Evolution of the World Map A – Antiquity B – Middle Ages

GEOG 1 – World Regional Geography
Professor: Dr. Jean-Paul Rodrigue
Evolution of the World Map
A – Antiquity
B – Middle Ages
C – Age of Discovery
D – Modern Era
Hofstra University, Department of Global Studies & Geography
■ Herodotus (circa 450 BC)
Inspired by Pythagoras (530 BC) and his geometry.
Father of geography.
Basic physical and human geography.
Exploration and travel instead of geometry.
Coined the terms Europe, Asia and Africa (Libya).
Trade route
“Terra incognita”
© Dr. Jean-Paul Rodrigue
Herodotus (450 B.C.) (recreation)
© Dr. Jean-Paul Rodrigue
■ Aristotle (circa 350 BC)
• Considered physical elements
such as the temperature and
winds as factors of the human
• Division of the world in 3 climatic
• Relationships between the
environment (temperature) and
human habitat.
• One of the first physical
• Judged impossible to cross to
torrid equatorial zone and reach
the antipodes.
© Dr. Jean-Paul Rodrigue
■ Eratosthenes (circa 250 BC)
Formally assumed the earth was round.
Calculated the circumference of the earth.
40,572 km versus the exact figure of 40,091 km.
Developed the concepts of parallel and meridian.
Consequently introduced the concept of geographical location.
Created modern cartography (cartographic plane).
© Dr. Jean-Paul Rodrigue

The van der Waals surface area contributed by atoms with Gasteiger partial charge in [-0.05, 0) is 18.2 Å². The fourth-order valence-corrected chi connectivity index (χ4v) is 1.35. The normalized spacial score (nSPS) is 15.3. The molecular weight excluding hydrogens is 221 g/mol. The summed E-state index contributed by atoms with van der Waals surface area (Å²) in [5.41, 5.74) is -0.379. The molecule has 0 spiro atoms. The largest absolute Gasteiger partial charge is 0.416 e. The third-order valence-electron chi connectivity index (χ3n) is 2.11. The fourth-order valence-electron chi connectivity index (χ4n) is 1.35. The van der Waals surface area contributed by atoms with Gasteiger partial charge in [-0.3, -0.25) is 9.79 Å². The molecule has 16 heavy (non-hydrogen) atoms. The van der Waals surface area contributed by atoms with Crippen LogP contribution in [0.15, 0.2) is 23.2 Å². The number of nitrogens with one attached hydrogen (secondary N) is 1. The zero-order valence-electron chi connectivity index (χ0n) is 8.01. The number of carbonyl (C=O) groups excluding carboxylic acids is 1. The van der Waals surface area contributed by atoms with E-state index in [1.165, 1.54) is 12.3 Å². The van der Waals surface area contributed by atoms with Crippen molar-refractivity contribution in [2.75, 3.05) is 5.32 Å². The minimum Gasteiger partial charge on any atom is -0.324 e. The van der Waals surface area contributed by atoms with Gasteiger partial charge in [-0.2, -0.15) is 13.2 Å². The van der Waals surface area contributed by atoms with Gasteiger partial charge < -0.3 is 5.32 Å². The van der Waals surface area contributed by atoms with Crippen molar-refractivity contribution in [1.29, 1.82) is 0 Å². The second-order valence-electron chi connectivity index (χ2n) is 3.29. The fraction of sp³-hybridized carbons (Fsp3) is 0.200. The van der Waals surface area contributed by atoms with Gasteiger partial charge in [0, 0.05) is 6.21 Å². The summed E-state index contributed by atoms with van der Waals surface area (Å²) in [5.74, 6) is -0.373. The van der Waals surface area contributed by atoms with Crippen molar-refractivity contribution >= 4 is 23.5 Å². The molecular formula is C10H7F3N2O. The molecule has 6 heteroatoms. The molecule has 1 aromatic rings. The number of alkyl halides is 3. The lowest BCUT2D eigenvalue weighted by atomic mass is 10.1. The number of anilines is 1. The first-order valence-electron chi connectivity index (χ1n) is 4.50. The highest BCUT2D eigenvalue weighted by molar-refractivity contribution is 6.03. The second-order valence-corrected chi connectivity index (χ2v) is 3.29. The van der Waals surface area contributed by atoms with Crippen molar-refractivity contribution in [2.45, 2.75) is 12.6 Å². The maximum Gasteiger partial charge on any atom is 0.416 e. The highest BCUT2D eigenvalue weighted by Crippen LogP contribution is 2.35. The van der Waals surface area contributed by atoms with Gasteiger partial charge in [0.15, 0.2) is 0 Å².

Eratosthenes (194 B.C.) (reconstruction)
© Dr. Jean-Paul Rodrigue
■ Ptolemy (circa 150 AD)
Refined the coordinate system.
Inventory of population and resources.
Describing the world.
8,000 entries.
Relationships between the physical and human elements.
Created map projections.
His map would remain the most accurate until the age of
© Dr. Jean-Paul Rodrigue
Ptolemy's (150 AD) Ulm edition world map, 1482
© Dr. Jean-Paul Rodrigue
Middle Ages
■ Period of decline
• Cartographic and regional
approach was lost in Europe:
• Representation of the world
was “Christianized”.
• Orthodoxy replaced objective
observation and analysis.
• “T and O” Maps (Orbis
• T is the Mediterranean (+ Nile
and Black Sea).
• O is the surrounding ocean.
• Greek and Roman knowledge
kept by the Byzantine Empire
and by the Arabs.
T-O map from the Etymologiae of Isidorus, 12th Century
© Dr. Jean-Paul Rodrigue
St. Sever World Map after Beatus, 1030 AD
© Dr. Jean-Paul Rodrigue
Age of Discovery
■ Exploration and innovation
• The 15th and 16th centuries were characterized by numerous
maritime explorations.
• A commercial expansion of European nations.
• Several technical innovations:
• The compass, more precise maps.
• Larger ships (they passed from 200 to 600 tons during the sixteenth
century), better ship structures and the rudder.
• Insure a safe, fast and therefore profitable maritime navigation.
• Creation of the first accurate world maps.
© Dr. Jean-Paul Rodrigue
The Americas, 16th Century
© Dr. Jean-Paul Rodrigue
World Map, circa 1700
© Dr. Jean-Paul Rodrigue
Modern Era
■ A complete world map
Early 20th century.
Complete and accurate view of the world.
Coordinate systems.
National inventories of resources.
Widely available atlases.
■ Information technologies
• Use of remote sensing (aerial photographs and remote sensing).
• Digital maps.
• Mass diffusion through online accessibility.
© Dr. Jean-Paul Rodrigue
Satellite Composite Image
© Dr. Jean-Paul Rodrigue
A Virtually Navigable World
© Dr. Jean-Paul Rodrigue